RICHMOND -- West Contra Costa School District voters sent the seventh school construction bond since 1998 down to defeat Tuesday, after approving six earlier measures that brought the district $1.6 billion to renovate and rebuild schools.

Measure H would have provided the district with another $270 million, which combined with previous measures would have totaled $1.9 million for construction projects.

But voters soundly rejected this latest request for a handout, with 45 percent supporting the measure and 55 percent opposing it.

In general, school bond measures are easier to pass than parcel taxes, because they require less voter support -- 55 percent rather than two thirds.

Although West County voters have been generous with their schools in the past, opposition mounted for the first time ever during this campaign as critics pointed to the high cost of schools and a program described by Associate Superintendent of Operations Bill Fay as "scope-driven" instead of being guided by budgets or timelines.

The district serves approximately 29,000 students attending 50 schools in Richmond, San Pablo, El Cerrito, Kensington, Pinole and Hercules. Supporters said the district needed the additional money to keep its school construction program booming. With several schools already renovated or rebuilt, the district wants to complete more than a dozen projects in the works -- including Pinole Valley High -- which Fay said last month would cost $250 million when "soft costs" for architects and other nonconstruction work are factored in. Fay said the district would be able to complete all of its planned projects even if Measure H failed, but that some would need to be delayed several years.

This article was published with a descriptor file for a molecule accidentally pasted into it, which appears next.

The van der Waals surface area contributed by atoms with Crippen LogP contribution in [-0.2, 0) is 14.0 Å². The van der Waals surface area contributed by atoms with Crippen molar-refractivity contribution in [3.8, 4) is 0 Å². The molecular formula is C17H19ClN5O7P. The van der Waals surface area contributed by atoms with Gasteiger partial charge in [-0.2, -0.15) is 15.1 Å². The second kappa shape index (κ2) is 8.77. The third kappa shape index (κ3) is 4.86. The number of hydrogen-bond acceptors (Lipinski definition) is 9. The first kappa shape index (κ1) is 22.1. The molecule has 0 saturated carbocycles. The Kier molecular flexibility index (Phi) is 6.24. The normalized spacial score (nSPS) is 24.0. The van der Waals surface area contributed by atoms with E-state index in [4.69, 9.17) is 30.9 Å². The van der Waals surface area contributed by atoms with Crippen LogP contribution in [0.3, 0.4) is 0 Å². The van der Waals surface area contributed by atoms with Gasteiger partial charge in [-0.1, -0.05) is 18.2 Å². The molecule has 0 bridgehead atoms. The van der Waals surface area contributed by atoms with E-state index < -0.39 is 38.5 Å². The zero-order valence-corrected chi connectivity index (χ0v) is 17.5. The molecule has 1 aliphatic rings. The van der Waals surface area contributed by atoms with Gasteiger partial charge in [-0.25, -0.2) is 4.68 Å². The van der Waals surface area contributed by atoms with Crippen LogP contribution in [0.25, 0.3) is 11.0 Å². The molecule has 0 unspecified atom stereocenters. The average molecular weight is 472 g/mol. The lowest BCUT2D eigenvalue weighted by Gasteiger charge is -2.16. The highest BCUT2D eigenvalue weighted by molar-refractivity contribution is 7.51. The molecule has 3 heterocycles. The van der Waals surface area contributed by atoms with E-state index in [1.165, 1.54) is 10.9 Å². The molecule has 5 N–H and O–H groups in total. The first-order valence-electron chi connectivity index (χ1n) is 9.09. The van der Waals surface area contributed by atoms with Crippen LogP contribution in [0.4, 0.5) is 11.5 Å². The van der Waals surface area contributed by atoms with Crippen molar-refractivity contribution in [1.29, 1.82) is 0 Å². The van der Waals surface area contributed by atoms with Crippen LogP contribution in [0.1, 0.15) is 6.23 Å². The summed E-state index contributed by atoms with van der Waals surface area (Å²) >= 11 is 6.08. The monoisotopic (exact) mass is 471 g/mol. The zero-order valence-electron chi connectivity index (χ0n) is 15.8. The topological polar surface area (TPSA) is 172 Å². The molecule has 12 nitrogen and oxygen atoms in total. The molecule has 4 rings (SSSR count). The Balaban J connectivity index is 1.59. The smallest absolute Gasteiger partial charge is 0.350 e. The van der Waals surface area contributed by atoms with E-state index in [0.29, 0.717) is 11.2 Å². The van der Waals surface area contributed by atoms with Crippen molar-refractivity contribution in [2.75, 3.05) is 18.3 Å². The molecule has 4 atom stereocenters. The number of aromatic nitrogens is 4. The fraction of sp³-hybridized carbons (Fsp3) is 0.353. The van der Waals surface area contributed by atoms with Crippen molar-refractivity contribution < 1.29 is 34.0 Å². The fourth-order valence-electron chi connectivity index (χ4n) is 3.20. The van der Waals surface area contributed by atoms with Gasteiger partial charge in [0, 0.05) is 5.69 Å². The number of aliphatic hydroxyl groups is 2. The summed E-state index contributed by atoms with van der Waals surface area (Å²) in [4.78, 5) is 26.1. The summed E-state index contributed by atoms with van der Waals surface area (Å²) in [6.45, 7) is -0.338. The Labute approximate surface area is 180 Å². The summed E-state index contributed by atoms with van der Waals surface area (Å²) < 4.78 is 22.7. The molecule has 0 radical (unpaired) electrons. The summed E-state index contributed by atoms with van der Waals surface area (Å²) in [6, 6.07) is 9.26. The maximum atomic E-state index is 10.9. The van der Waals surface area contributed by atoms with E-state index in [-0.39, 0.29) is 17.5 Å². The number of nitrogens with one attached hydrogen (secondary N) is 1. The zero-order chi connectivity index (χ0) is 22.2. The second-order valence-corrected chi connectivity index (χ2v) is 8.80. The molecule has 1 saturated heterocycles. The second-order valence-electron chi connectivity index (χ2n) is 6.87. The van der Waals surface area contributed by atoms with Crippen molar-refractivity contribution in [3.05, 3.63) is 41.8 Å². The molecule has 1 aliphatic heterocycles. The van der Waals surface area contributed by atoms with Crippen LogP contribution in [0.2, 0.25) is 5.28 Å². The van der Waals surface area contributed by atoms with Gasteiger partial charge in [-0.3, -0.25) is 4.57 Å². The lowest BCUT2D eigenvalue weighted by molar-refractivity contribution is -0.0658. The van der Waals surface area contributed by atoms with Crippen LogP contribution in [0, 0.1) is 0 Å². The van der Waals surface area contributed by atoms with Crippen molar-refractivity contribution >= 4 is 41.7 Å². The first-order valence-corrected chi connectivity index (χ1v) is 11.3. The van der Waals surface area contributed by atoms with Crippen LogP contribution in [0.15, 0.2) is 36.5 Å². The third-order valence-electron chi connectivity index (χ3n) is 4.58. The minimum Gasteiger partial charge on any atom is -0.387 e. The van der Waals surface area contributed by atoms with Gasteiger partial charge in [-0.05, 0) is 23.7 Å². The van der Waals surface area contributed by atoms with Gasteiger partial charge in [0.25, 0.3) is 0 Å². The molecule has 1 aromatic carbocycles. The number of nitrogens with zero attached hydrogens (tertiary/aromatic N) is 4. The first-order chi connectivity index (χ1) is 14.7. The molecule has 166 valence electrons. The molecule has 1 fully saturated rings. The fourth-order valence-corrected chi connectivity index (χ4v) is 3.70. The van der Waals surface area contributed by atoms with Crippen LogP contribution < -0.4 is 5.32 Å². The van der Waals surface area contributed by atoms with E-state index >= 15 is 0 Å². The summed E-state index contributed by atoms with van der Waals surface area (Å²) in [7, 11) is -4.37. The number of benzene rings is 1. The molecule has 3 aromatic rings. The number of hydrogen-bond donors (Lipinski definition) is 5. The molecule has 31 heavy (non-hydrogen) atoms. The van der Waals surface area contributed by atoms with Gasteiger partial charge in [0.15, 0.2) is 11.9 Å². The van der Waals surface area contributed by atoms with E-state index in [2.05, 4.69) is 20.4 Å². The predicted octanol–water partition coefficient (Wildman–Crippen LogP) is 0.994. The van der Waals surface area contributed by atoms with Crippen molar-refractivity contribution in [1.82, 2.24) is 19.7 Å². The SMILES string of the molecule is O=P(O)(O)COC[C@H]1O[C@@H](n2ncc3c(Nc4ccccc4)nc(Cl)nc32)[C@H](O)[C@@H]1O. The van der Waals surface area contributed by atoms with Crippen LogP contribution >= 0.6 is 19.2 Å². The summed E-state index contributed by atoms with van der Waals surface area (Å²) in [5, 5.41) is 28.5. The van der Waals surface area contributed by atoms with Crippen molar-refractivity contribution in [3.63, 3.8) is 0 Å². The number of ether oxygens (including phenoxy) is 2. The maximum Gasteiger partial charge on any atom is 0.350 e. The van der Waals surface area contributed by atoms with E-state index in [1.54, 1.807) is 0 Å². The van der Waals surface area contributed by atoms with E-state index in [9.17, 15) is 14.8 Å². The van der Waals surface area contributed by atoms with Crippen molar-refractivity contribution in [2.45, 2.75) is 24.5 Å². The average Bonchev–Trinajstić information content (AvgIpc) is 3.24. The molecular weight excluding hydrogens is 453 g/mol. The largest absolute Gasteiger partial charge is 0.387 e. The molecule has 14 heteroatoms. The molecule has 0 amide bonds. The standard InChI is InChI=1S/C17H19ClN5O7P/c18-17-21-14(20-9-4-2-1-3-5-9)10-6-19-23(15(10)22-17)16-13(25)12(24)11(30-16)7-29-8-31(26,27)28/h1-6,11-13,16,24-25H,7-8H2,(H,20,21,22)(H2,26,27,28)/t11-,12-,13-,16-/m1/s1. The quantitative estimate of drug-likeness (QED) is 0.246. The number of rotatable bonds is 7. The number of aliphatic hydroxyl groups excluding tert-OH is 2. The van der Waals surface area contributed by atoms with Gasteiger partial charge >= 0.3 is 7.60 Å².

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The district hoped to use the new money to help reconstruct nine more elementary schools and build a child care health center and practice gym at Richmond High.

The district would not have been able to access the new bond money without approval from the state Board of Education to raise the debt ceiling from the legal limit of 2.5 percent of assessed property values in the district to 5 percent through 2025.

To keep construction projects going, the district board expects to approve a waiver application June 11 asking the state Board of Education to increase a previous waiver for its 2005 Measure J to 5 percent through 2025 and extend a 5 percent waiver it received for its 2010 Measure D through 2025.

Theresa Harrington covers education. Reach her at 925-945-4764 or tharrington@bayareanewsgroup.com. Follow her at Twitter.com/tunedtotheresa.